Breakfast is Still the Most Important Meal of the Day
Ah, the joys of being a writer. Once your words are out there, they cannot be recalled. All those years ago you said this, when nearly a quarter-century later you now think that. Yet your book is still out there, teaching people your old understanding.
Dana Carpender's first book ablout living the Low-Carb Lifestyle.
This is a breezy, chatty, non-technical, fun-to-read explanation of low carbohydrate dieting -- why it works, the surprising health benefits, and most importantly, how to "do" the diet.
Thus it is about breakfast. In my first book, How I Gave Up My Low-Fat Diet and Lost 40 Pounds, I repeated the common wisdom that breakfast is the most important meal of the day, and that you should eat three high-protein meals per day. I have written about a 1999 study published in The Journal of Pediatrics that showed a vast difference in appetite depending on whether the subjects – twelve obese adolescent boys – ate a breakfast with a high glycemic impact, a moderate glycemic impact, or a low glycemic impact. The boys who ate the breakfast with the high glycemic impact – if I recall correctly, instant oatmeal, milk treated with lactase to increase the speed with which the carbs would be absorbed, and fruit – ate 81% more calories during the rest of the day than the boys who ate a cheese omelet and fruit. I have urged breakfast on the grounds that we can’t afford to miss a trick like that.
Then here comes intermittent fasting. More and more studies are stacking up that fasting not only helps with weight loss – big surprise – but improves health as well. There are numerous approaches to intermittent fasting, but the most common is a 16/8 pattern – sixteen hours of fasting and an eight-hour “feeding window.” For many people, this means skipping or at least delaying the morning meal. Let’s say you finish supper at 7:00 pm and eat nothing else before going to bed. This means that if you arise at 7:00 am, you have already fasted for twelve hours, sleeping through eight hours of your fast. But you still need to delay eating for another four hours. So what about breakfast?
You could shift your fasting/feeding cycle, of course. Andrew, who runs this site, fasts from 4:00 pm until 8:00 am, then has coffee and breakfast (low carb, of course). But some of us like the ritual of eating dinner together. What do we do?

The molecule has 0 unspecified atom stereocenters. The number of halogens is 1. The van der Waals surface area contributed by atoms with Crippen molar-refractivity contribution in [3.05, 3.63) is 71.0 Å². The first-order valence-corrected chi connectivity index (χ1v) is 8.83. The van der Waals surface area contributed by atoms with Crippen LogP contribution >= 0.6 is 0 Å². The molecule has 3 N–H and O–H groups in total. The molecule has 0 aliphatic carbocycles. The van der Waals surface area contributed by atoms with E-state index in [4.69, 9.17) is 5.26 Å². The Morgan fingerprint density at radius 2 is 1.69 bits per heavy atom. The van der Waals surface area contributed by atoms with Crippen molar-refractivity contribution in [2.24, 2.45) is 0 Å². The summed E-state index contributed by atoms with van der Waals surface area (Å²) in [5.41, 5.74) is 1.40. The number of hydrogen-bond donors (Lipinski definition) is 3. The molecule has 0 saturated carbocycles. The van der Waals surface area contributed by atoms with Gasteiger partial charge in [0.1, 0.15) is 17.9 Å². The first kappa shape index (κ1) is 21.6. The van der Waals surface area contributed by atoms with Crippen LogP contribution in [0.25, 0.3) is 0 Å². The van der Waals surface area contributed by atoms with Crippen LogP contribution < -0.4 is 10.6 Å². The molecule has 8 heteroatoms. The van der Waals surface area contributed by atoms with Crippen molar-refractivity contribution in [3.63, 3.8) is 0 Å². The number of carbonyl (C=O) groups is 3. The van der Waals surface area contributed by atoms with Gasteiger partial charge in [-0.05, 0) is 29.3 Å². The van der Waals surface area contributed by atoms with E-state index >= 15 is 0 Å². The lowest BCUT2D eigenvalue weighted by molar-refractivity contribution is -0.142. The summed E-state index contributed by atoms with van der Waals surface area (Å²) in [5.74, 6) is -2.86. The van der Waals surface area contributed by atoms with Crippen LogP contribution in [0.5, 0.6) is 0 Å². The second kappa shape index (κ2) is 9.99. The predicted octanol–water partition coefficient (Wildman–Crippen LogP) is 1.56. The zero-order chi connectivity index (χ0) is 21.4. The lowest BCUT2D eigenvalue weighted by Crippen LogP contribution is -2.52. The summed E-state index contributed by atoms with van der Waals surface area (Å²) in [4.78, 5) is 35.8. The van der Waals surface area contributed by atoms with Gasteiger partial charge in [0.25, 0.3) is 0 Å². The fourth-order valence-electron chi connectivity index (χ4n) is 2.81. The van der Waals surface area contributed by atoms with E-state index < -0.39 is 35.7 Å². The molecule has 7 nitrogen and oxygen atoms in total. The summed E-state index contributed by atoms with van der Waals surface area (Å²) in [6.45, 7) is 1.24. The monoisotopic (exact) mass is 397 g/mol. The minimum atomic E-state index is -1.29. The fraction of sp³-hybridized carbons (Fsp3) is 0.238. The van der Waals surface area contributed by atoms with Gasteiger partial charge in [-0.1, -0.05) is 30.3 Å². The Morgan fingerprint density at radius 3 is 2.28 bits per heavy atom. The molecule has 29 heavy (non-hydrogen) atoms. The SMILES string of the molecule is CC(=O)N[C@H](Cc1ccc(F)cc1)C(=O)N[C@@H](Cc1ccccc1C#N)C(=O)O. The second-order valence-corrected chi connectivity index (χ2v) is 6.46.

The Word Breakfast Means to “Break Your Fast”
Simple. We look at the meaning of the word “breakfast.” It has come to mean food eaten first thing in the day. But as the word says, it really means breaking your fast. Technically, you cannot “skip breakfast,” because whatever you eat first in the day is breaking your fast, even, as I just did, you eat it at 1:00 pm (a turkey club wrap in an EggLife egg thin).
The important point remains that whatever you eat first in the day must be low-carb and a good source of protein. This sets you up for a dramatically reduced appetite for the rest of the day. If you are, indeed, intermittently fasting, this is even more important since a reduced appetite makes the fast far more comfortable.
As I said, there are many different patterns for intermittent fasting – 16/8, 18/6, 12/12, One Meal a Day (OMAD), Fast Five, alternating days of eating with days of total fasting, and more. If you’re thinking of trying it, you’ll need to experiment to find a pattern that works for you. For instance, my pattern might be a poor choice for someone who works in an office where there are always donuts and Danish in the breakroom; a full stomach is a strong defense against temptation. Those folks might do well to break their fast at the common time. Me, I’m an owl and rarely awake before 9:00 am, plus I work at home. Fasting until noon or 1:00 pm, while drinking plenty of unsweetened tea, is little hardship.
So the advice remains: breakfast is the most important meal of the day, with the power to set you up for high energy and low hunger for the rest of the day. You just don’t have to eat it at any particular time, is all.[contentcards url=”https://www.carbsmart.com/category/recipes/breakfast-recipes” target=”_blank”]
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